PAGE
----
Definition/How it is conducted: A longitudinal study is where participants are observed on multiple occasions, spanning over longer periods of time – it could be months or even years of this repeated testing. With every repeated observation, the same variables are measured to see how they may change as a result of time passing.
Purpose/Benefits: Longitudinal studies are often used to measure development throughout the lifespan, however they can also focus on the progression of certain illnesses or addictions to understand the effectiveness of certain treatments.
Example: Researchers are interested in seeing how alcohol use changes over the lifespan. They may use a longitudinal method where participants are asked questions regarding their alcohol consumption over a long period of time. For example, they may ask participants “How often do you drink alcohol?” once a year over a span of twenty years. This will allow them to collect data throughout one’s life to see how alcohol usage increases or decreases with age.
Benefits/Limitations: Longitudinal studies allow researchers to examine how certain effects on participants change over time. However, longitudinal studies have a larger time commitment needed of researchers and participants than other types of research. Because of this, longitudinal studies may have frequent attrition. Also, due to these repeated measures, longitudinal studies are usually more costly than other methods of research.
Cross Sectional Study
Definition/How it is conducted: Cross-sectional studies measure many participants, from many different age groups, at one-time interval to compare the differences between the demographics.
Purpose/Benefits: Cross-sectional studies help researchers compare differences between certain age groups very quickly. This method is also cheaper than longitudinal studies.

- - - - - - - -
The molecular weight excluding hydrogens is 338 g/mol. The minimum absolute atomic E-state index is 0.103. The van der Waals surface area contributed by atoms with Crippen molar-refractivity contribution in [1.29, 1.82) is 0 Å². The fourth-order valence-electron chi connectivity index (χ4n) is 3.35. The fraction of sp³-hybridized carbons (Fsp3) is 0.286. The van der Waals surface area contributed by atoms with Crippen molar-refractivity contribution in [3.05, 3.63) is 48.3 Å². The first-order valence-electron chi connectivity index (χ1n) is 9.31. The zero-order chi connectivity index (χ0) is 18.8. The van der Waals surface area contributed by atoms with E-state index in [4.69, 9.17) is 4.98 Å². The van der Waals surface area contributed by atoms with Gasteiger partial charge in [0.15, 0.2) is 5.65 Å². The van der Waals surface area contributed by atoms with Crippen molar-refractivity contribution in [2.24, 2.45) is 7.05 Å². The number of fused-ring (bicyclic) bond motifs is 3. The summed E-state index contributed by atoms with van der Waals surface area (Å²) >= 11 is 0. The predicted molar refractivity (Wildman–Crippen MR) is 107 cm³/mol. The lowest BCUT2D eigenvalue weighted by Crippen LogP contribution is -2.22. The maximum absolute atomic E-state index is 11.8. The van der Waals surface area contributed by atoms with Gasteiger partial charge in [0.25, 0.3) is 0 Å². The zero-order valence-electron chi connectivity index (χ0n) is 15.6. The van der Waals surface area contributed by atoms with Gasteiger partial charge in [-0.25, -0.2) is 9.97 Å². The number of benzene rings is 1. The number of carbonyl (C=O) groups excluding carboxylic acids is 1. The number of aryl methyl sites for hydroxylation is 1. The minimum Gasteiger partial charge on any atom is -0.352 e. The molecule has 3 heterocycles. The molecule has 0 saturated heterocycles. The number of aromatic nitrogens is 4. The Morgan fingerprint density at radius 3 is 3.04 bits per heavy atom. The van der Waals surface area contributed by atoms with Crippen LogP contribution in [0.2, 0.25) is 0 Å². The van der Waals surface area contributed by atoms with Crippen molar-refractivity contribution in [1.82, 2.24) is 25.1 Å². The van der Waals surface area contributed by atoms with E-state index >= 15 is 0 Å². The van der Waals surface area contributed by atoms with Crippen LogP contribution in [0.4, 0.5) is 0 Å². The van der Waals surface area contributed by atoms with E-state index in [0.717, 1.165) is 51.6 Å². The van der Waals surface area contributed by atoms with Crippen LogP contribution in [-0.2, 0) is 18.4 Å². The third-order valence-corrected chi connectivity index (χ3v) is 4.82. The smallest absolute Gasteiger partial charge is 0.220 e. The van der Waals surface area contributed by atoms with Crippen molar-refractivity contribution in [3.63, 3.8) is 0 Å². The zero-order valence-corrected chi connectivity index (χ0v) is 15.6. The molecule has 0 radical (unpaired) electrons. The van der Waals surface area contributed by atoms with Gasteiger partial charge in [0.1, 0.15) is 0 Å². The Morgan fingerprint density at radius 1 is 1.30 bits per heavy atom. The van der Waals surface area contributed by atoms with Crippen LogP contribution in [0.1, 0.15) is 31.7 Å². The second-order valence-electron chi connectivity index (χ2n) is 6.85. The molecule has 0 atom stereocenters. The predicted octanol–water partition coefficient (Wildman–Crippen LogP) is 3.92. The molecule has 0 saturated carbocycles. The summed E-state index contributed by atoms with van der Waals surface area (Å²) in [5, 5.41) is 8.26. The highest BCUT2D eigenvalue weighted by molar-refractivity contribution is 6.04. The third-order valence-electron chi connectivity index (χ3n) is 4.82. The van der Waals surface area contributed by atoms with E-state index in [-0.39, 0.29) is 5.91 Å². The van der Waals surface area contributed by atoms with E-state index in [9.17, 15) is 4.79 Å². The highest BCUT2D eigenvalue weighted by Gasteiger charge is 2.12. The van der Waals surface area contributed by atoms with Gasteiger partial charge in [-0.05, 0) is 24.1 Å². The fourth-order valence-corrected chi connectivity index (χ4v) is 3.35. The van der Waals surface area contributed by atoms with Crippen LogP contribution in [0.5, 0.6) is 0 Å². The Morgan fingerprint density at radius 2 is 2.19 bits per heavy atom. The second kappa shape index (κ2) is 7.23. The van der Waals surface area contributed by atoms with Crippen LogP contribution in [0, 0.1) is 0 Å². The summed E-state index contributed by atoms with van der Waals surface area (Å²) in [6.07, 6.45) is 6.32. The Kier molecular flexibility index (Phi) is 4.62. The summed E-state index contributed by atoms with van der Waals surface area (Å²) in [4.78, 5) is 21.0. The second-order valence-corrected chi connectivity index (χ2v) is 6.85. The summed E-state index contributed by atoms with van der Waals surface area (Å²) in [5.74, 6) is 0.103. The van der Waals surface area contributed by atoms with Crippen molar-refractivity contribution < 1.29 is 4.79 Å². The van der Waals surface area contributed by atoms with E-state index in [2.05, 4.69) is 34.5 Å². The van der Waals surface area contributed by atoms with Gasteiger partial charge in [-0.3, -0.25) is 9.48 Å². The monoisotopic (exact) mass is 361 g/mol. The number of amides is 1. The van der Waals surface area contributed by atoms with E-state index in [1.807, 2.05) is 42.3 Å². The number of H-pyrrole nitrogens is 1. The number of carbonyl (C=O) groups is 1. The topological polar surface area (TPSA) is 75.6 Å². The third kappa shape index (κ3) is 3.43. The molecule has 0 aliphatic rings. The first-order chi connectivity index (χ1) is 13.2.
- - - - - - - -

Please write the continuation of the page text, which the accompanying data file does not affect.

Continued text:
Example: Researchers want to see how cigarette usage changes depending on age. At one time point, they can ask thousands of participants across a range of ages about how often they smoke cigarettes. This will allow them to see the different smoking patterns associated with different age groups.
Benefits/Limitations: As many participants from varying demographics are measured within a short period of time, this allows cross-sectional research to be completed quite quickly. Additionally, because of its shorter time period, cross-sectional designs are usually more cost-efficient than longitudinal designs. However, a limitation of cross-sectional designs is known as a cohort effect. This may harm cross-sectional research as a difference that is assumed to be due to lifespan development may be actually due to those differences in living associated with different groups.
When a participant leaves the study before the experiment ends. This is commonly the case in lengthy types of research, such as longitudinal studies, because of the large time commitment associated with them.
Statistical data of the population. This commonly includes age, income, and education level.
The differences in groups of certain participants that are not present within other groups. For instance, an older age group may have lived through wartime whereas a younger age group would have not experienced this.
A condition or characteristic that can be changed or measured. Examples may include the presence/absence of a certain treatment, the decrease of a participant’s number of relapses, or the participant’s heart rate.